They had seen that they would be a very junior partner with the Eels, and a merger with the Magpies would allow games to continue at Leichhardt Oval as well as Campbelltown (the irony was that Balmain played the 1995-96 seasons out of Parramatta Stadium as they struggled with their identity and poor facilities at Leichhardt which underwent urgent remedial work).

As a safeguard, the Eels management re-opened talks with the Penrith with Panthers supremo Roger Cowan keen to play ball, knowing his club was no certainty to make the final 14 for 2000 after poor years with crowds and performance.

Ultimately, a well-publicised public campaign led by former politician and influential club supporter Ron Mulock thwarted any great progress and the western city clubs were left to their own devices.

When the criteria rankings were revealed in October 1999 and the make-up of the 14-team future competition announced, Penrith were the bottom club on the list of those who survived but well clear of North Sydney and South Sydney who were cut.

St George and Illawarra had been the first clubs to see the light and merge (in 1998 for the ’99 season) while 1999 wooden spooners Wests and third-last placed Balmain had already agreed to a joint venture, meaning only 12 stand-alone clubs were considered to remain in 2000.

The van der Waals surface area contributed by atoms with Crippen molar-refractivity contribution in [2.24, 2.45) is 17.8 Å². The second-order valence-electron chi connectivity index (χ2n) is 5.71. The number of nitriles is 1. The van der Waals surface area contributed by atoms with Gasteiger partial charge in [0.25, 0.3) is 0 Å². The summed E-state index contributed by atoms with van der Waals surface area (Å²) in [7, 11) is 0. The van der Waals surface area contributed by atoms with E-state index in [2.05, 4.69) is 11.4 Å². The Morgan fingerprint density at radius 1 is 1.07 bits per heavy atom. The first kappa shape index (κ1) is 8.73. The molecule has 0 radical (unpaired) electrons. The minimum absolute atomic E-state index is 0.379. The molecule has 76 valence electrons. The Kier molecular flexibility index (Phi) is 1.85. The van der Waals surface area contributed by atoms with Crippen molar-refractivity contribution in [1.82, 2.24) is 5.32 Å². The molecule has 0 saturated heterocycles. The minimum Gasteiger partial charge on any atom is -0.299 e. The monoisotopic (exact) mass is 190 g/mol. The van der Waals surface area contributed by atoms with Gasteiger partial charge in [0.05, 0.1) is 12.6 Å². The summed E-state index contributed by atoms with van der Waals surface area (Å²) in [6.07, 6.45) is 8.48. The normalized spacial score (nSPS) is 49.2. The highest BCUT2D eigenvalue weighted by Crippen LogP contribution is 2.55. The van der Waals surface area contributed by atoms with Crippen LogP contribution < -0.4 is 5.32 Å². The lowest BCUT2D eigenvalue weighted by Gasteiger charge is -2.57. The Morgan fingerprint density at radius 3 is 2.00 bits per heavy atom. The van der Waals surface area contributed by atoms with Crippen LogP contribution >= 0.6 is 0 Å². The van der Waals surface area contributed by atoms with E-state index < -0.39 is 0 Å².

Norths, who had planned to move to the Central Coast in 1999 but delays in building a new stadium forced the Bears to spend the season on the road (playing some games in Brisbane), entered a uneasy shogun wedding with Manly, who were under great financial pressure and finished just above Penrith on the criteria rankings.

The Northern Eagles, who played games out of Brookvale and Gosford, lasted only three seasons (2000-2002) before Manly retained the licence.

The Rabbitohs were reinstated in 2002 after massive protests and Federal Court success and incredibly grew to have the biggest membership, arguably the strongest corporate base of all Sydney clubs and won a premiership in 2014.

FOOTNOTE: The irony is that Balmain Leagues Club was sold in 2009 with $22 million of debts and remains a rundown unused building.